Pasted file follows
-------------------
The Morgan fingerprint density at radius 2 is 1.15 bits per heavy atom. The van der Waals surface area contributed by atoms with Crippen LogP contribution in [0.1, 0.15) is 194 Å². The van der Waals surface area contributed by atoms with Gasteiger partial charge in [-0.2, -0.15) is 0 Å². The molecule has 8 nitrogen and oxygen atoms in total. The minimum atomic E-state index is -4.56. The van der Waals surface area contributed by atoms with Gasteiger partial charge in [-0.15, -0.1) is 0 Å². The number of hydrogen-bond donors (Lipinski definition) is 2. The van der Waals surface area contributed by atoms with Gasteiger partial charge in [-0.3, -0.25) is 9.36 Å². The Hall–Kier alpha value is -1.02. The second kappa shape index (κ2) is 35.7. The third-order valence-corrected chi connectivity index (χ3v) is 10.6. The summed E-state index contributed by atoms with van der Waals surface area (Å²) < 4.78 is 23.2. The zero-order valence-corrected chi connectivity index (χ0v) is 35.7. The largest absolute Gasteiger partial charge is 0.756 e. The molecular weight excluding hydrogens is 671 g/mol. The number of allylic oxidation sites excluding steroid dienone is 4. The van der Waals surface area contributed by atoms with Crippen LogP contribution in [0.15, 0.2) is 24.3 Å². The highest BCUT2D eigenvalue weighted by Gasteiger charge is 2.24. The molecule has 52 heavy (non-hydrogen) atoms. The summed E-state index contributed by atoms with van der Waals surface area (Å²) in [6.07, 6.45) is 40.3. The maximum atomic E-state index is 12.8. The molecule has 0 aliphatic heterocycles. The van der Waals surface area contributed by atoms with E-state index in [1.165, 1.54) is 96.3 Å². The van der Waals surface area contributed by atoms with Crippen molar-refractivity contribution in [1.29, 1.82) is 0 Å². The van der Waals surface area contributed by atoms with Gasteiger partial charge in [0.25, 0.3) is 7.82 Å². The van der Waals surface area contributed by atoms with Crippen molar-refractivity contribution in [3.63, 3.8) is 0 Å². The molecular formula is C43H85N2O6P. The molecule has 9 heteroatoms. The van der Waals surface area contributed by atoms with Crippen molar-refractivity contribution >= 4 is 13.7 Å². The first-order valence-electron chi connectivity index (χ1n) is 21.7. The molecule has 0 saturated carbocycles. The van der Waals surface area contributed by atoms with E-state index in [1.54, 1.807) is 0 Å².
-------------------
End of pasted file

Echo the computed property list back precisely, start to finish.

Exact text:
The Morgan fingerprint density at radius 2 is 1.15 bits per heavy atom. The van der Waals surface area contributed by atoms with Crippen LogP contribution in [0.1, 0.15) is 194 Å². The van der Waals surface area contributed by atoms with Gasteiger partial charge in [-0.2, -0.15) is 0 Å². The molecule has 8 nitrogen and oxygen atoms in total. The minimum atomic E-state index is -4.56. The van der Waals surface area contributed by atoms with Gasteiger partial charge in [-0.15, -0.1) is 0 Å². The number of hydrogen-bond donors (Lipinski definition) is 2. The van der Waals surface area contributed by atoms with Gasteiger partial charge in [-0.3, -0.25) is 9.36 Å². The Hall–Kier alpha value is -1.02. The second kappa shape index (κ2) is 35.7. The third-order valence-corrected chi connectivity index (χ3v) is 10.6. The summed E-state index contributed by atoms with van der Waals surface area (Å²) < 4.78 is 23.2. The zero-order valence-corrected chi connectivity index (χ0v) is 35.7. The largest absolute Gasteiger partial charge is 0.756 e. The molecular weight excluding hydrogens is 671 g/mol. The number of allylic oxidation sites excluding steroid dienone is 4. The van der Waals surface area contributed by atoms with Crippen LogP contribution in [0.15, 0.2) is 24.3 Å². The highest BCUT2D eigenvalue weighted by Gasteiger charge is 2.24. The molecule has 52 heavy (non-hydrogen) atoms. The summed E-state index contributed by atoms with van der Waals surface area (Å²) in [6.07, 6.45) is 40.3. The maximum atomic E-state index is 12.8. The molecule has 0 aliphatic heterocycles. The van der Waals surface area contributed by atoms with E-state index in [1.165, 1.54) is 96.3 Å². The van der Waals surface area contributed by atoms with Crippen molar-refractivity contribution in [1.29, 1.82) is 0 Å². The van der Waals surface area contributed by atoms with Gasteiger partial charge in [0.25, 0.3) is 7.82 Å². The van der Waals surface area contributed by atoms with Crippen molar-refractivity contribution in [3.63, 3.8) is 0 Å². The molecular formula is C43H85N2O6P. The molecule has 9 heteroatoms. The van der Waals surface area contributed by atoms with Crippen molar-refractivity contribution >= 4 is 13.7 Å². The first-order valence-electron chi connectivity index (χ1n) is 21.7. The molecule has 0 saturated carbocycles. The van der Waals surface area contributed by atoms with E-state index in [1.54, 1.807) is 0 Å².